You Are Reading

Design For Print: Costing

*Written in my own words*

Costing a Job 
Before you start work on a brief you should gather some estimates on how much it is likely to cost to be printed therefore you can know yourself and tell your client know approximately how much something will cost as this determined what is possible as all client will have a budget they will be working to. As a designer you will always be limited by what the client’s budget it however it is important to try and be as creative as possible with the limitations of the budget and to be resourceful. This is why it is important to get quotes up front before designing as you may need to change aspects of a design accordingly.

When gathering quotes it is ideal to collect a minimum of three quotes from three different companies for the same service this will ensure that you are getting the best deal and your not over paying for something that can be done by another company for a much cheaper price. Three is a minimum the more quotes you have the more likely you are to get a better deal.

It can also be a useful skill to learn how much standard pieces cost to print, such as printing with standard paper sizes and standard print methods this will make it easier to work with clients and give them a rough estimate for what they can afford within their budget. Understanding viable minimal quantities can also help with quoting and understanding what can and can not be done within a budget. For example offset lithography wouldn’t be used for a print run of 50 pieces. Therefore understanding minimum quantities for different print methods and techniques is essential.

Additionally avoiding extras can also reduce any impact on the final cost of print job which many not have been allocated for. When the printer makes has to make changes to a document such as spelling errors and colour specifications these will be charged and can increase the production. It is therefore essential that all errors are avoided, however it is humanly impossible for everything to run perfectly so allow some extra money as a back up.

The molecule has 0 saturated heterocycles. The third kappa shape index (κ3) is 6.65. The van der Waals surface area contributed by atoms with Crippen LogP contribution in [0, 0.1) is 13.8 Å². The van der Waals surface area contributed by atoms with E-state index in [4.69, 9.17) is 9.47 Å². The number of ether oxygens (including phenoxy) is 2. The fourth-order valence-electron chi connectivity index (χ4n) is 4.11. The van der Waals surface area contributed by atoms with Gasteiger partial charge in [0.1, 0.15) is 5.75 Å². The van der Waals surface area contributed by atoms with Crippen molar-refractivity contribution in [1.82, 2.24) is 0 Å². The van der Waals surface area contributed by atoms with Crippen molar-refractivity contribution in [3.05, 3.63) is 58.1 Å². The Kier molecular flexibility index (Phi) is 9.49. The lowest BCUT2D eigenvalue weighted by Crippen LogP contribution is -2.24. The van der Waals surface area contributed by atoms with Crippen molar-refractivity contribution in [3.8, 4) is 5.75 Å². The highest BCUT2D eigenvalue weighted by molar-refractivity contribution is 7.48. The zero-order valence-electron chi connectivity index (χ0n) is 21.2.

Delivery of a product is also a cost that is often forgotten about and can dramatically increased the overall cost of production. Paper is a heavy and dense material therefore delivery can be extremely expensive and this price needs to be agreed with the print company before confirming the contract with then, this will also prevent any unexpected charges appearing on the bill which haven’t been allocated.

[Calvert S, Casey A and Dabner D. (2010) 'A Foundation Course for Graphic Designers Working in Print, Moving Images and Digital Media' London, Thames and Hudson]

[Ambrose, G and Harris, P. (2009) 'The Fundamentals of Graphic Design' Switzerland, AVA Publishing]

[Ambrose, G and Harris, P. (2008) 'The Production Manual' Switzerland, AVA Publishing]

[Fishel, C. (2007) 'Mastering Materials, Bindings and Finishes' USA, Rockport Publisher, Inc.]

[Mason, D. (2007) 'Materials, Process, Print: Creative Solutions for Graphic Design' London, Laurence King]

Comments for this entry

Leave your comment


Copyright 2011 All rights reserved